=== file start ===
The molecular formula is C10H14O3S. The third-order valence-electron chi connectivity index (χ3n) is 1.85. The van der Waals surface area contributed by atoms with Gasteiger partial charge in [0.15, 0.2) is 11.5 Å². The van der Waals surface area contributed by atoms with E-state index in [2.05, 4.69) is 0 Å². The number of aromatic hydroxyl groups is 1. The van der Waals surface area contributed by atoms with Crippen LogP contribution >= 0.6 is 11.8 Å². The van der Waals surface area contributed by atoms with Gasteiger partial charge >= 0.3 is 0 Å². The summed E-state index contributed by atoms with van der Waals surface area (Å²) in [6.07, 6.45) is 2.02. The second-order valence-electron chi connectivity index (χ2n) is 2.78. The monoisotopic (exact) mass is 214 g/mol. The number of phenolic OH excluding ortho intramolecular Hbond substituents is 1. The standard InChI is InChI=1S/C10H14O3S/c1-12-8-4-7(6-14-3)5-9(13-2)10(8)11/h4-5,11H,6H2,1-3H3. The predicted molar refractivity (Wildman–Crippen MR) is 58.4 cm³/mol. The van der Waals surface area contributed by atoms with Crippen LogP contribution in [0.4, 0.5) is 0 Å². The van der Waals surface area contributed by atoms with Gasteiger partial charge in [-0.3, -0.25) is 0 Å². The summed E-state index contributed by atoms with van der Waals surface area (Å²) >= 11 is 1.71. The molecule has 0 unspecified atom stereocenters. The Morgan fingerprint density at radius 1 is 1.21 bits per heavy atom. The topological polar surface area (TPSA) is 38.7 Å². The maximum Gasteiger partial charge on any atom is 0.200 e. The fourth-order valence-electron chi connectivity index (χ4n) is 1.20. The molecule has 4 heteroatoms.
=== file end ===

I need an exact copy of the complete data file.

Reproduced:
The molecular formula is C10H14O3S. The third-order valence-electron chi connectivity index (χ3n) is 1.85. The van der Waals surface area contributed by atoms with Gasteiger partial charge in [0.15, 0.2) is 11.5 Å². The van der Waals surface area contributed by atoms with E-state index in [2.05, 4.69) is 0 Å². The number of aromatic hydroxyl groups is 1. The van der Waals surface area contributed by atoms with Crippen LogP contribution >= 0.6 is 11.8 Å². The van der Waals surface area contributed by atoms with Gasteiger partial charge >= 0.3 is 0 Å². The summed E-state index contributed by atoms with van der Waals surface area (Å²) in [6.07, 6.45) is 2.02. The second-order valence-electron chi connectivity index (χ2n) is 2.78. The monoisotopic (exact) mass is 214 g/mol. The number of phenolic OH excluding ortho intramolecular Hbond substituents is 1. The standard InChI is InChI=1S/C10H14O3S/c1-12-8-4-7(6-14-3)5-9(13-2)10(8)11/h4-5,11H,6H2,1-3H3. The predicted molar refractivity (Wildman–Crippen MR) is 58.4 cm³/mol. The van der Waals surface area contributed by atoms with Crippen LogP contribution in [0.4, 0.5) is 0 Å². The van der Waals surface area contributed by atoms with Gasteiger partial charge in [-0.3, -0.25) is 0 Å². The summed E-state index contributed by atoms with van der Waals surface area (Å²) >= 11 is 1.71. The molecule has 0 unspecified atom stereocenters. The Morgan fingerprint density at radius 1 is 1.21 bits per heavy atom. The topological polar surface area (TPSA) is 38.7 Å². The maximum Gasteiger partial charge on any atom is 0.200 e. The fourth-order valence-electron chi connectivity index (χ4n) is 1.20. The molecule has 4 heteroatoms.